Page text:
Pathogens: Cause or Effect of Social Variation?Published 6 March, 2013
The latest issue of Evolution and Human Behavior has multiple articles on the “behavioral immune system.” The idea is that infections can be defended against not only by the body’s immune system – t-cells and that sort of thing – but also by behavioral strategies that reduce the risk of infection. This includes strategies such as staying away from things that are likely to be infested with parasites, such as dead bodies, sick people, or hospitals.
This idea has been proposed to account for group-level differences. So, the idea goes, in places where there are greater risks from infection, people are more likely to use behavioral strategies to protect themselves. One of the two papers, by Terrizzi et al., looks at the relationship between variables such as “disgust sensitivity” on the one hand and ethnocentrism on the other. In places with more pathogens, people might be more likely to experience disgust – the motivational system behind the behavioral immune system – and reduce their exposure to pathogens by reducing their exposure to members of other groups. Terrizzi et al report, across a number of published studies, a “moderate” relationship. (The effect sizes they report are in the r=.25 range, for the quantitatively curious.)
The second paper, by Hackman and Hruschka, revisits some analyses of data from states in the U.S. that showed relationships between levels of pathogens in the state and a number of social behaviors, including religious commitment and collectivism. These data were previously interpreted as consistent with the ideas behind the behavioral immune system. The gist is that in places with higher pathogen threats, outgroup members represent an increased degree of risk, enhancing people’s inclinations to associate with ingroup as opposed to outgroup members. (See also Peng et al., for a related article in the same issue.)
Hackman and Hruschka offer a different interpretation, drawing on life history theory, reversing the direction of causality. Suppose that some places are riskier than others, and people facultatively adjust their behavior by adopting a faster life history strategy. (The intuition here is the nastier, more brutish and shorter life is, the better a bet it is to reproduce early and often because there is less likely to be sufficient time to reproduce later.) People pursuing faster life history strategies tend to have sex when they are younger, invest less in offspring and, importantly, become less involved in religious groups, which, some have argued, are vehicles (in the U.S.) for pursuing high-investment monomgamous reproductive strategies. A side effect of a fast life history strategy is that, because of sexual practices, sexually transmitted diseases will spread more widely. Higher pathogens, then, are the result, rather than the cause, of between-group social differences:
In light of this observation, life history theory posits a different causal link between the variables examined by F&T. Specifically, one kind of infectious disease (i.e., sexually transmitted disease) is an outcome of a fast life history strategy which should also be associated with greater likelihood of homicide and child maltreatment, less investment in religion, and an earlier sexual debut, which increases the likelihood of teenage pregnancy and of grandparents living with grandchildren (the major component of F&T measure of strength of family ties). This is in contrast to predictions from PST that infectious disease drives these different behavioral outcomes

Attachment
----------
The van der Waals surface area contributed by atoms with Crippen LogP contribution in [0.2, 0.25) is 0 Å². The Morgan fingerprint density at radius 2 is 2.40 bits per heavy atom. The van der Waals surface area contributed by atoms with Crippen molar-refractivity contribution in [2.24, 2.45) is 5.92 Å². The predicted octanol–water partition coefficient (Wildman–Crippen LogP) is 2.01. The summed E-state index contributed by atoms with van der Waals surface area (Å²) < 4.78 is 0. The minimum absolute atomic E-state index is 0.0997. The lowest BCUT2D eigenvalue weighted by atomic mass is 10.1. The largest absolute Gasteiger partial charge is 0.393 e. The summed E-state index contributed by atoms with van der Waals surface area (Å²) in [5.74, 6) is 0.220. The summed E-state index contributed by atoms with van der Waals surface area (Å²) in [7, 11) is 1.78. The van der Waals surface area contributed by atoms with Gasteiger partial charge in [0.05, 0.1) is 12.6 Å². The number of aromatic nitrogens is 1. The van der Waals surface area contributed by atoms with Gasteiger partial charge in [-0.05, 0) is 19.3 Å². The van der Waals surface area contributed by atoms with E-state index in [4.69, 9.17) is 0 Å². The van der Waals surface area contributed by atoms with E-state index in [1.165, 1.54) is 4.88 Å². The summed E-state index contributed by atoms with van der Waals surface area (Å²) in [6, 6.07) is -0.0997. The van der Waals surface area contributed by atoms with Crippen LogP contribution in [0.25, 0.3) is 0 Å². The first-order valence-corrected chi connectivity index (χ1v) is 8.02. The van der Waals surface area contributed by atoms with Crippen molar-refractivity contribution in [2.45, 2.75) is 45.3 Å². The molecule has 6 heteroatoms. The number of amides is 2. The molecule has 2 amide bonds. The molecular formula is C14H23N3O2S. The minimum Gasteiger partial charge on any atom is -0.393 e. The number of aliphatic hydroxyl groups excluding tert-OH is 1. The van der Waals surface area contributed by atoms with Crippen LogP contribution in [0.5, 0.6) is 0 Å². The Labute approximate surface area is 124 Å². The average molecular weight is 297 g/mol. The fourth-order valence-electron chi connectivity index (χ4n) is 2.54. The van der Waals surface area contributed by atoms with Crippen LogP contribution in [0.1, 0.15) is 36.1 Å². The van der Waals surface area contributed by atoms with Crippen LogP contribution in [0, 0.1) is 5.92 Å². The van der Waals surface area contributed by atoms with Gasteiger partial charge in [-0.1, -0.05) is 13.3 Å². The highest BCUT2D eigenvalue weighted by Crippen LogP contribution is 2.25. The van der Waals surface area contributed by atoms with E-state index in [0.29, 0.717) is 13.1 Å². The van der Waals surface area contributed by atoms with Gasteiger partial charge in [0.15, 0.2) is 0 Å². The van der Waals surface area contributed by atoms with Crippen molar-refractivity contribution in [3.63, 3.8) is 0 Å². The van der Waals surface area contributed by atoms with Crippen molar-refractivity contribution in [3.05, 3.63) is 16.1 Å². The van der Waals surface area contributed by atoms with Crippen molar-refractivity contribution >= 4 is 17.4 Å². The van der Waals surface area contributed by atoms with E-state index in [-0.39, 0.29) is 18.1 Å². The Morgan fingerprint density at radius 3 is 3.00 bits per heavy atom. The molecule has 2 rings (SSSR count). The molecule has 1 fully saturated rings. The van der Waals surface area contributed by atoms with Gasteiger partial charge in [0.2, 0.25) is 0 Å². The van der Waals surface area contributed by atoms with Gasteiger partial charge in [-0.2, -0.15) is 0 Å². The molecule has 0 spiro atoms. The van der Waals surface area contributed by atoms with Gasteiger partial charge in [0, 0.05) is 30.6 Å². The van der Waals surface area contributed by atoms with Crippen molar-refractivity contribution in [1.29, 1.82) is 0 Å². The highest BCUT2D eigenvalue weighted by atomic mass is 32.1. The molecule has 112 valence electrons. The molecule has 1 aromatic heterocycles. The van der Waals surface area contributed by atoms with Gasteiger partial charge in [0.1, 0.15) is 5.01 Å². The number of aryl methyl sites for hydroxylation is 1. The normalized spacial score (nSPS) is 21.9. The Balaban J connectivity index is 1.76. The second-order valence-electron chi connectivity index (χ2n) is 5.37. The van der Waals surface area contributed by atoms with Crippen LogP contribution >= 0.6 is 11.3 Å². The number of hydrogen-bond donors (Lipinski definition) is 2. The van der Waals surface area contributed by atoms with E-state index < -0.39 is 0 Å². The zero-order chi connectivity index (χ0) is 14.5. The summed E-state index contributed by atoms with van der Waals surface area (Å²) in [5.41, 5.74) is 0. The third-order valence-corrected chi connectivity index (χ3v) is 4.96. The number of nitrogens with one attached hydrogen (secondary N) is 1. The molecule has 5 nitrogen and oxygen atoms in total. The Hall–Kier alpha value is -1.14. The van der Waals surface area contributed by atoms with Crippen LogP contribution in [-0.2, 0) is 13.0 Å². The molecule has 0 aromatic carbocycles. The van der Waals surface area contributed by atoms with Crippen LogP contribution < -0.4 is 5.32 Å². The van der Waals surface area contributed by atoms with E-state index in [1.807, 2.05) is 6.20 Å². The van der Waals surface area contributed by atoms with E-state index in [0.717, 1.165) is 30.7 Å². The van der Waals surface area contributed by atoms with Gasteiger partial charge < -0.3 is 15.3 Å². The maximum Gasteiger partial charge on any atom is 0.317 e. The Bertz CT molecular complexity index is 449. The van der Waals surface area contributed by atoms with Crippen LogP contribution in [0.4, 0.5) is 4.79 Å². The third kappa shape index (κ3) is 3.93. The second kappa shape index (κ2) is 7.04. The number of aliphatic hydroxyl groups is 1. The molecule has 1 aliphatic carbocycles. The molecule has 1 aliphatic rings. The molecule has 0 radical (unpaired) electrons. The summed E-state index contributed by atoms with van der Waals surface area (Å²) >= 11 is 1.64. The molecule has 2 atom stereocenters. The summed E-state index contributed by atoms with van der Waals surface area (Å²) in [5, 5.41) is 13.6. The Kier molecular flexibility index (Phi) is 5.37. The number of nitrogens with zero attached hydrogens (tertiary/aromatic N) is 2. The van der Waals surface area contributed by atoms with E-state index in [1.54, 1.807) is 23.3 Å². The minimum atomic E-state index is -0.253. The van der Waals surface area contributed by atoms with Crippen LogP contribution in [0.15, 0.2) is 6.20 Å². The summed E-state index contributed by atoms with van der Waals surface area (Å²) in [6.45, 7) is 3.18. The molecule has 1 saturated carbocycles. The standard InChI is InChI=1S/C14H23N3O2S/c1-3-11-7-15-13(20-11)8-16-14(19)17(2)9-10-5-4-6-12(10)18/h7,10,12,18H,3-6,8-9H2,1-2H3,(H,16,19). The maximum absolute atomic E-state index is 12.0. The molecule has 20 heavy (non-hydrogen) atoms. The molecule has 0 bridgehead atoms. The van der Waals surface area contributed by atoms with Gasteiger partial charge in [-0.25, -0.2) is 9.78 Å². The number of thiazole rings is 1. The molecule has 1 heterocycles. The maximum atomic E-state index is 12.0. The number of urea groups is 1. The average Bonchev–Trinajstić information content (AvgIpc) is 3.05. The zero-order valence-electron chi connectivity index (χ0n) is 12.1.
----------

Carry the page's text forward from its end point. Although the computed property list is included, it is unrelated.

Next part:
Hackman and Hruschka point to a number of ways to distinguish between the two possibilities. For instance, the life history view predicts a special role for pathogens associated with sexually transmitted diseases; the behavioral immune system view does not. They report a number of analyses – I won’t work through them here, but I do recommend the paper to those interested in this topic – with an emphasis at looking at the relationship between pathogens and the behavioral immune system behaviors such as religious adherence, controlling for their measures of life history variables. In their words:
These analyses show that when removing the confounding effects of life history variables (i.e. fast life history proxied by early childbirth and extrinsic risk proxied by race) we find little effect of STD rates (or any measure of pathogen risk) on a suite of variables considered in prior analyses, including homicide, child fatalities, strength of family ties, and religious adherence.
I suspect proponents of the behavioral immune system will object to various elements of the analysis – anyone? – but I do like the exploration of the idea that pathogens are the effect rather than the cause in these relationships.
There was also something of a puzzle in their analysis that caught my attention. They found a positive relationship between early childbirth (an index of fast life history) and religious involvement. My prediction would have been the reverse, having been persuaded by argument I referred to above, that religious groups – in the U.S. at least – are means used by those pursuing slow life history strategies.
In any case, it seems to me that the literature on the behavioral immune system has gained a certain amount of momentum recently, and these two articles appearing in the same issue of the journal are, I think, a harbinger of a substantial amount of debate still to come.
Hackman, J., & Hruschka, D. (2013). Fast life histories, not pathogens, account for state-level variation in homicide, child maltreatment, and family ties in the US. Evolution and Human Behavior.
Terrizzi Jr, J. A., Shook, N. J., & McDaniel, M. A. (2012). The behavioral immune system and social conservatism: a meta-analysis. Evolution and Human Behavior.